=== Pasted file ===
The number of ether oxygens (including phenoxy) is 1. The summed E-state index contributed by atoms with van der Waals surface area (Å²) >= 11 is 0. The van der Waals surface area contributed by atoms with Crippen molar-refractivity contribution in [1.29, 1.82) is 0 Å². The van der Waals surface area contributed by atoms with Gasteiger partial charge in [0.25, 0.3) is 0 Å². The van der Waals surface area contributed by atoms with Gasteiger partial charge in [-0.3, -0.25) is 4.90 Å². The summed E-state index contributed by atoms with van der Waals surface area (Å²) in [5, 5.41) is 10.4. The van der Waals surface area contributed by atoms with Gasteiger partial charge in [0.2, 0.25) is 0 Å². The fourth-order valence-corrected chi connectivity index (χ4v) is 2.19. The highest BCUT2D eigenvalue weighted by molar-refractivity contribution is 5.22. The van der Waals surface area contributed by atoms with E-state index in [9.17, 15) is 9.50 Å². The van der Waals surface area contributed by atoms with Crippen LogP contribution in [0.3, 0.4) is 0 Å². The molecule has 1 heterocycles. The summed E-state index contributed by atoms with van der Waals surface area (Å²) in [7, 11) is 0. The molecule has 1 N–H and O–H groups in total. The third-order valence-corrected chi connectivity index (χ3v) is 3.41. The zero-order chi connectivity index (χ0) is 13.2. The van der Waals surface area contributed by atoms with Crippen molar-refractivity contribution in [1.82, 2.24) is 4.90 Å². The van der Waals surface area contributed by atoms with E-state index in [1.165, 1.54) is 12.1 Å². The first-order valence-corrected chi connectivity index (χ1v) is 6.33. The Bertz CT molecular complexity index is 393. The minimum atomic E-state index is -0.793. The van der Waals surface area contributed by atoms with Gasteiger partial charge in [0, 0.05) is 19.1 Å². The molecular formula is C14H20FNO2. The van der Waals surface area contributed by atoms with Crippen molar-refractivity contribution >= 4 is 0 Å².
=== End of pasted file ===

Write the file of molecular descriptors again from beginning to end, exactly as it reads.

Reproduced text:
The number of ether oxygens (including phenoxy) is 1. The summed E-state index contributed by atoms with van der Waals surface area (Å²) >= 11 is 0. The van der Waals surface area contributed by atoms with Crippen molar-refractivity contribution in [1.29, 1.82) is 0 Å². The van der Waals surface area contributed by atoms with Gasteiger partial charge in [0.25, 0.3) is 0 Å². The van der Waals surface area contributed by atoms with Gasteiger partial charge in [-0.3, -0.25) is 4.90 Å². The summed E-state index contributed by atoms with van der Waals surface area (Å²) in [5, 5.41) is 10.4. The van der Waals surface area contributed by atoms with Gasteiger partial charge in [0.2, 0.25) is 0 Å². The fourth-order valence-corrected chi connectivity index (χ4v) is 2.19. The highest BCUT2D eigenvalue weighted by molar-refractivity contribution is 5.22. The van der Waals surface area contributed by atoms with E-state index in [9.17, 15) is 9.50 Å². The van der Waals surface area contributed by atoms with Crippen LogP contribution in [0.3, 0.4) is 0 Å². The molecule has 1 heterocycles. The summed E-state index contributed by atoms with van der Waals surface area (Å²) in [7, 11) is 0. The molecule has 1 N–H and O–H groups in total. The third-order valence-corrected chi connectivity index (χ3v) is 3.41. The zero-order chi connectivity index (χ0) is 13.2. The van der Waals surface area contributed by atoms with Crippen molar-refractivity contribution in [1.82, 2.24) is 4.90 Å². The van der Waals surface area contributed by atoms with E-state index in [1.165, 1.54) is 12.1 Å². The first-order valence-corrected chi connectivity index (χ1v) is 6.33. The Bertz CT molecular complexity index is 393. The minimum atomic E-state index is -0.793. The van der Waals surface area contributed by atoms with Gasteiger partial charge in [0, 0.05) is 19.1 Å². The molecular formula is C14H20FNO2. The van der Waals surface area contributed by atoms with Crippen molar-refractivity contribution >= 4 is 0 Å².